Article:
In 2019 Blizzard announced Overwatch 2, an overhauled version of the original game bursting at the seams with the story-rich player-versus-environment content fans had been asking for since the original game’s launch. In 2022 Overwatch 2 finally came out…as a free-to-play title, lacking the cooperative mode so heavily featured at the Blizzcon debut, promising players would see it added later while the team battle mode launched. Now Blizzard has admitted it’s not going to release a PVE mode for Overwatch 2 at all.
In an interview with Gamespot, Overwatch 2 director Aaron Keller said that the game would feature “part of what the team has set out to do, but not the entirety of what was discussed back at BlizzCon 2019.” Future “seasons” of Overwatch 2 content will include some PvE story missions, as the original game did, but the dedicated co-op Hero mode with dynamic character and ability progression is off the table. Overwatch 2, like Overwatch before it, will be almost entirely focused on its team-versus-team shooter mode.
And with the co-op mode’s death, perhaps the biggest change between Overwatch and Overwatch 2 is its unasked-for new monetization system—which is a lot less player-friendly now than it used to be.
Waiting for stories that will never be told
A vocal portion of Overwatch players past and present aren’t happy with the news. Overwatch 2 is both a sequel and a replacement for the original game — the original Overwatch is no longer playable, despite selling over 50 million copies. Overwatch 2 was “sold” (if you can use the term for a free-to-play game) to its audience as an upgrade, largely predicated on this new PvE mode that would bring fresh content and storytelling to a world that had become stagnant after adding so many fresh, vibrant elements. Now we’ll never see that story content, or at least, we’ll only see a very small portion of what was promised.
This exacerbates the primary issues that I had with Overwatch 2 back at launch: That it’s using some absolutely amazing character and production design, animation, and voice work, and never letting those characters tell a story beyond a bit of thin lore. Overwatch characters can‘t tell stories in the main team-based mode, because they’re infinitely variable and replayable. They basically treat the characters as a kid’s action figures, smashing them together for the gameplay without any further goals.
That’s fine for a game that’s only a team shooter (or, indeed, a vehicle for a multi-billion-dollar esports league). But for a game that keeps teasing us with character-focused animated shorts, it’s infuriating. The first trailer for the original Overwatch set up a very GI Joe-esque conflict between the Overwatch “good guys” and Talon “bad guys,” and the Overwatch 2 announcement trailer teased epic cooperative fights against an implacable computer-controlled foe. Both of those trailers now feel like dishonest representations of the games we actually received.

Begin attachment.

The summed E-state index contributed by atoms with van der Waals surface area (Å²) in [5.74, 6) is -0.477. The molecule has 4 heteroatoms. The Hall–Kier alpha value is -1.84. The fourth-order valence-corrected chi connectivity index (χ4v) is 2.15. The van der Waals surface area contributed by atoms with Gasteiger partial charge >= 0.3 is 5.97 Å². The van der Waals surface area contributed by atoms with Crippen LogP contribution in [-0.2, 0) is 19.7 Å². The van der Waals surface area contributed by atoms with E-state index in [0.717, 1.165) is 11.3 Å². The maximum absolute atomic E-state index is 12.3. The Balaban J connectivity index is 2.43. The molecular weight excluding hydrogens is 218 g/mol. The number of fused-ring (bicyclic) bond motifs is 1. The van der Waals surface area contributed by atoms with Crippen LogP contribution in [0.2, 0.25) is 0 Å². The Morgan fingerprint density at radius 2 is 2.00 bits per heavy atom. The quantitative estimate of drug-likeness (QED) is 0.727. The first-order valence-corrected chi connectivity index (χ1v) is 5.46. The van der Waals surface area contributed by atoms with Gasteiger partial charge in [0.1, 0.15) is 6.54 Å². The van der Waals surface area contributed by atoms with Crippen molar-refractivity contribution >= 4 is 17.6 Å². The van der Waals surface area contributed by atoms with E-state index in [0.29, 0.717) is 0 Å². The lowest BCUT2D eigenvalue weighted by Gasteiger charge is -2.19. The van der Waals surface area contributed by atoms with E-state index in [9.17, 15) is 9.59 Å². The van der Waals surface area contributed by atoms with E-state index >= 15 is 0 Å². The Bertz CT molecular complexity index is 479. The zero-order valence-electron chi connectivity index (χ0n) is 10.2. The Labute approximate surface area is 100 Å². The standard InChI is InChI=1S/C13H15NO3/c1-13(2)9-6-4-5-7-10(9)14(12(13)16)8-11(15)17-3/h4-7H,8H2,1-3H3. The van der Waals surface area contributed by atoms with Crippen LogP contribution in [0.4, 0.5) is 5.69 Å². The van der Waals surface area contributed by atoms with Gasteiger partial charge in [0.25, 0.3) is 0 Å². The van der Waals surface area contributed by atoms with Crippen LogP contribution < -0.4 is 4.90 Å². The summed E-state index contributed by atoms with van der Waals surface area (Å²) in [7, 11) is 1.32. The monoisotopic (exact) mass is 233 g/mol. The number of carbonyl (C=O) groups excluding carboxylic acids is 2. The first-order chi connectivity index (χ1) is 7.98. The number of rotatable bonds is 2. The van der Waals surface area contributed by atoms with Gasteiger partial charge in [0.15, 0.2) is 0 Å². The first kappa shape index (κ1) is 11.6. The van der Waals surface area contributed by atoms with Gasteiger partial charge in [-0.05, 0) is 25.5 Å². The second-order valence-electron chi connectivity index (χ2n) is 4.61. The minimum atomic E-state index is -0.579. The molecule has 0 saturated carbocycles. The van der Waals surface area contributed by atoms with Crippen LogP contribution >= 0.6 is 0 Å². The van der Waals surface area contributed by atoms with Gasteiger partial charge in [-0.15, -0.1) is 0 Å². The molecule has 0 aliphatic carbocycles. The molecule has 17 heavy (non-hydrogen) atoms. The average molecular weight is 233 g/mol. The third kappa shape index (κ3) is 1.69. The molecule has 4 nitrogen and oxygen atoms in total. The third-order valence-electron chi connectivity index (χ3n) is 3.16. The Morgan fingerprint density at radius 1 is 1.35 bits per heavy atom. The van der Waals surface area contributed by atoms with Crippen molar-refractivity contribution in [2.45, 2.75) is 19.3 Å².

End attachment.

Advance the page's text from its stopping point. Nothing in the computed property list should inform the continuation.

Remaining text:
See all those characters with histories and relationships, working together to protect neo-Paris from a giant mecha? Good, because you’ll never see it in Overwatch 2 gameplay.
Keller says that at least some of that story content is still being planned. In Season 6 of Overwatch 2, single-player “Hero Mastery” mini-modes and three different event modes will be part of “this big narrative where players do get to find out more about Overwatch, and they do get to find out more about what’s happening in the world and what’s happening with a lot of the characters in the game.” Keller also describes new cinematics and a lore codex…but cinematics and lore weren’t something the game was lacking. A dedicated medium for telling a story, one that doesn’t reset after ten minutes of shooting, was.
The free-to-play bait-and-switch
And that’s just the disappointing part of the gameplay and story. The other big change to Overwatch 2 was a shift to a free-to-play model, one that players didn’t ask for and didn’t receive gracefully. Arguably the original Overwatch felt somewhat like a free-to-play game (with a $40 price tag) thanks to its stingy randomized loot box system. But the remixed F2P model of Overwatch 2 locked the full roster of interchangeable heroes, the signature feature of the original Overwatch, behind purchases and battle passes. It’s more or less the same as League of Legends, or any number of free-to-play multiplayer mobile games you’d care to mention.
In hindsight, it seems like the launch of Overwatch 2 and the end of the original game was a decision made almost entirely to force a free-to-play model on existing players, while bringing in new players to inject cash to the never-ending live service model. As a mega-fan of the original game, who’s been desperate for new and substantive story content for years, it’s hard to see this as anything but a betrayal.
The executives in charge of Overwatch can say all they want about focusing resources and player experience. It’s clear that Overwatch now exists to service its in-game store, not to deliver an engaging experience to players. Perhaps it was naive to expect anything else once the free-to-play structure of the game was revealed…but that wasn’t made clear until years after the PvE mode was so heavily featured at Blizzcon, even going so far as to be a playable demo for attending fans and media.
With Warcraft, Starcraft, and Diablo, Blizzard built a legacy on decades of games with incredible quality and some of the best stories ever told in the medium. Overwatch was sold on that reputation, a new property and universe from a developer that gives them out so sparingly. But the story side of the equation never balanced out, and isn’t interested in trying anymore. Between this broken promise, and a marked decrease in both quality and value with recent releases, Blizzard’s legacy has never seemed more in peril—an ominous sign with Diablo IV set to release in mere weeks.